David doesn’t have long to sulk though. Following his heroic act, he’s rewarded with a job as Julia Montague’s (Keeley Hawes), new bodyguard. As the Home Security and Conservative PM, Julia is a staunch politician, who’s gunning for a bill that will invade the public’s right to privacy, in favor of stronger national security.

Julia Montague, Keeley Hawes, Bodyguard, Instabamm

Julia Montague (Keeley Hawes) being difficult. Source: Netflix

This goes against everything that David believes.

After David stands to watch for Julia during her televised interview on the Afghan War, the scene cuts away to David, alone in his home, replaying and obsessing over her comments.

Later on, David asks Julia if she meant what she said about Afghanistan, to which she replies, “I don’t only say what the people want to hear. I’m about doing the right thing and making the right choices.” Suggesting that she senses the deeper implication of David’s question, Julia continues, “The thing is, David/Dave, I don’t need you to vote for me, I need you to protect me.”

“Rest assure Ma’am, I’ll do what’s required,” is David’s response, but it’s clear that he’s conflicted. Whether or not David will be able to fulfill his role as Julia’s bodyguard, ends up stepping down, or worse, betraying her, remains to be seen.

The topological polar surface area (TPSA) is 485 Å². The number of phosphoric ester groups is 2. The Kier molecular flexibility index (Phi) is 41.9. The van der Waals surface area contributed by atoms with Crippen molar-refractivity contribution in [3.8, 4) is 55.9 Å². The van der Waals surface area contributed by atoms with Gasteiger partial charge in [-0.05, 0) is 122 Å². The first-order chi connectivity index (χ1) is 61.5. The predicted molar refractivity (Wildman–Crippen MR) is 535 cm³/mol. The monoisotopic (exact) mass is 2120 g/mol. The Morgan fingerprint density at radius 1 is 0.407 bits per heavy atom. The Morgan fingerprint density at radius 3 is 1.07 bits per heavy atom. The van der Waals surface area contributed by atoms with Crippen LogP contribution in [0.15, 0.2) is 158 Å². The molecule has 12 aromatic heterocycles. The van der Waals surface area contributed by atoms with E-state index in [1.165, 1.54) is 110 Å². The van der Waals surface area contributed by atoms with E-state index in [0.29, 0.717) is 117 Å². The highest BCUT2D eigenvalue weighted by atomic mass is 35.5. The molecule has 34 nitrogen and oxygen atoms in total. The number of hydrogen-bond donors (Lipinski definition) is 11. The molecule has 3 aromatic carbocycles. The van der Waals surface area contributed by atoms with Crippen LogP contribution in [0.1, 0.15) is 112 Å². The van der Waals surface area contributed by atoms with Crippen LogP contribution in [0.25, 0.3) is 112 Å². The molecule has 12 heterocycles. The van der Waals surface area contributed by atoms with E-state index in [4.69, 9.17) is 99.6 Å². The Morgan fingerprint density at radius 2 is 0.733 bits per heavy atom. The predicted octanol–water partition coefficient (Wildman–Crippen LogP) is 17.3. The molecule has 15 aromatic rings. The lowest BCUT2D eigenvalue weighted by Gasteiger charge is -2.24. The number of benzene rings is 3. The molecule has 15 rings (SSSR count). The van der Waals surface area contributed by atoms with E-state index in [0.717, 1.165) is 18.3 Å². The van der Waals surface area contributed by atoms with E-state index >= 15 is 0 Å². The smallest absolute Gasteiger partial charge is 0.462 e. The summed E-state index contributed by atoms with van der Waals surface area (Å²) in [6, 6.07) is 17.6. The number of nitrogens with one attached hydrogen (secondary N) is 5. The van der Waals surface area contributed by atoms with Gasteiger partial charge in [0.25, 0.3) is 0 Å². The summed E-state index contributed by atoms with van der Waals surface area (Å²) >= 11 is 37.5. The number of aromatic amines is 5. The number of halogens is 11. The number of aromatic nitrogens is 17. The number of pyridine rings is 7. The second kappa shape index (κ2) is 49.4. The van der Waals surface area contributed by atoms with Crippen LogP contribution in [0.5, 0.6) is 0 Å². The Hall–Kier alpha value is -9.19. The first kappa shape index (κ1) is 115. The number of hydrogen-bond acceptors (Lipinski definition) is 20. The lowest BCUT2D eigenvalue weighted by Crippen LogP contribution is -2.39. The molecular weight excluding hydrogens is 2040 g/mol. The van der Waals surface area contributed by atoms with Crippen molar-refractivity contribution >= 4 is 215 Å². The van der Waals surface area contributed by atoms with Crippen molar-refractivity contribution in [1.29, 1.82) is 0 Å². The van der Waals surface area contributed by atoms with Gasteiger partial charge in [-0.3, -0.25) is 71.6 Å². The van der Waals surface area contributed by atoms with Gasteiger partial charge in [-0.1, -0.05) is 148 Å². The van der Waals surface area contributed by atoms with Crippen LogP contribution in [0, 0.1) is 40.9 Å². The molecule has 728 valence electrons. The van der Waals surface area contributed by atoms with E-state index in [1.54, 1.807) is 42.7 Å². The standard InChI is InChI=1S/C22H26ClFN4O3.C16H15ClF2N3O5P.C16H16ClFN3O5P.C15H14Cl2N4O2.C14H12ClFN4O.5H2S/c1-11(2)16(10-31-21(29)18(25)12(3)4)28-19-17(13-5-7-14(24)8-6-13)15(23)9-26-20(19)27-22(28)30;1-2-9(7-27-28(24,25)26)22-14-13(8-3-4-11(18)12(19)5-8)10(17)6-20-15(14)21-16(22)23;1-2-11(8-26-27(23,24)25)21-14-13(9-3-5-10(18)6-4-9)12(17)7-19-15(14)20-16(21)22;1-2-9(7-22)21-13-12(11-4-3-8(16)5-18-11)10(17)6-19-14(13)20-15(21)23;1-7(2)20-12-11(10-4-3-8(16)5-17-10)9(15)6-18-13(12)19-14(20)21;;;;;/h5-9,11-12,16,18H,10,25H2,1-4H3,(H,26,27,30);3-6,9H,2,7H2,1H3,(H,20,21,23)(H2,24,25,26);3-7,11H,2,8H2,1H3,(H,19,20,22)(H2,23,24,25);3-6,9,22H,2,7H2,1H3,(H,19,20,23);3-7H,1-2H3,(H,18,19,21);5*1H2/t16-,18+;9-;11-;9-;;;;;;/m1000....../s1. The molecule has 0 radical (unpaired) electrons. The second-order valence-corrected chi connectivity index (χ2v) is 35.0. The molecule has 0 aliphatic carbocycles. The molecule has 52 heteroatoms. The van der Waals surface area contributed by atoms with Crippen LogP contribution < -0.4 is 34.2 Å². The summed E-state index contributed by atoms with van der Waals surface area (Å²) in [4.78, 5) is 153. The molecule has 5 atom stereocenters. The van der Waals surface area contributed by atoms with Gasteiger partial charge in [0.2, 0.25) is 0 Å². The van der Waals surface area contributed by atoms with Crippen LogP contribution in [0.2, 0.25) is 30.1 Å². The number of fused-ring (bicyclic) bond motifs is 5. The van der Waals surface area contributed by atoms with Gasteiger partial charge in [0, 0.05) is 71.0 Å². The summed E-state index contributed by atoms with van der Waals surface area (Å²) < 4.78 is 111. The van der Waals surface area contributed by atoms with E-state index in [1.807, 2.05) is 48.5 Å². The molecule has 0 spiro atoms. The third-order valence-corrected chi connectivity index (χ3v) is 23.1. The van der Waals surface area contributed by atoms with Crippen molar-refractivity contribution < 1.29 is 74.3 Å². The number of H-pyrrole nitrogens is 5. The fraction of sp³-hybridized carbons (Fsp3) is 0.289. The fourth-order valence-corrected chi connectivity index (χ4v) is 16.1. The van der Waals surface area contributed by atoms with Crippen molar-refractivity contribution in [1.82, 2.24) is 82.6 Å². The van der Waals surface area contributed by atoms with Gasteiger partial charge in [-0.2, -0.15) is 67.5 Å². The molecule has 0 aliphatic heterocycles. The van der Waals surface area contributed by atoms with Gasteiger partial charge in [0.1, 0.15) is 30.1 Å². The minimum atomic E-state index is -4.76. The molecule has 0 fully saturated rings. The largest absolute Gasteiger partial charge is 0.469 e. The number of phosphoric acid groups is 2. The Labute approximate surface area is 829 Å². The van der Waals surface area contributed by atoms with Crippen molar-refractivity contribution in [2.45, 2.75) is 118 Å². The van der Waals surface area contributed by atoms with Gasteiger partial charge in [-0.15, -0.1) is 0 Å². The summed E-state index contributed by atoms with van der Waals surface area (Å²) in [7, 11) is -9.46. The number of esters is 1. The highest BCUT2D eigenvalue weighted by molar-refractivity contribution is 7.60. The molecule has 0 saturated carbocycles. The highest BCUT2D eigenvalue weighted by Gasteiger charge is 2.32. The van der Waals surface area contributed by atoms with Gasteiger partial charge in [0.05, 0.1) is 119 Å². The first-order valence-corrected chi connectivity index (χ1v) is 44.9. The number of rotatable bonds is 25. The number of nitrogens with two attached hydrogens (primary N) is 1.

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We are only going to recap the first episode, so as not to ruin everything for you – as it’s only a short series, as the remaining five episodes need to be seen without spoilers (there are some major twists). The whole series has been released simultaneously on Netflix, so it’s all there right now if you want it.

Reading some other US reviews on the show, it has been compared to Designated Survivor (seriously), and both canned and praised, but the majority of critics have loved it, with only one of the more snobby publications thumbing its nose, saying: “It’s more filler than thriller.”

The gritty realism of this show paints a much more abrasive and confronting picture than Designated Survivor could ever hope to, and a comparison of a glossy big-budget show such as Kiefer’s post-24 gig is barely even relevant. Admittedly Bodyguard does run a little slow through the middle, but it all picks up substantially towards the end, then hits home with a nail-bitingly furious finale that surpasses the first episode on the edge-of-your-seat scale.

You have to take this show for what it is, as not every series can be a quirky indie show focusing on some Academy-pleasing, obscure social justice issue. Bodyguard is essentially a crime drama with a down and dirty focus on terrorism, and as far as psychological episodic gun-shows go, it has no competitors in 2018.

Ignore the haters America. This show is HIGHLY recommended. Binge it and binge it now.

4 stars out of 5.

You can stream Bodyguard’s entire six-Episode run now on Netflix.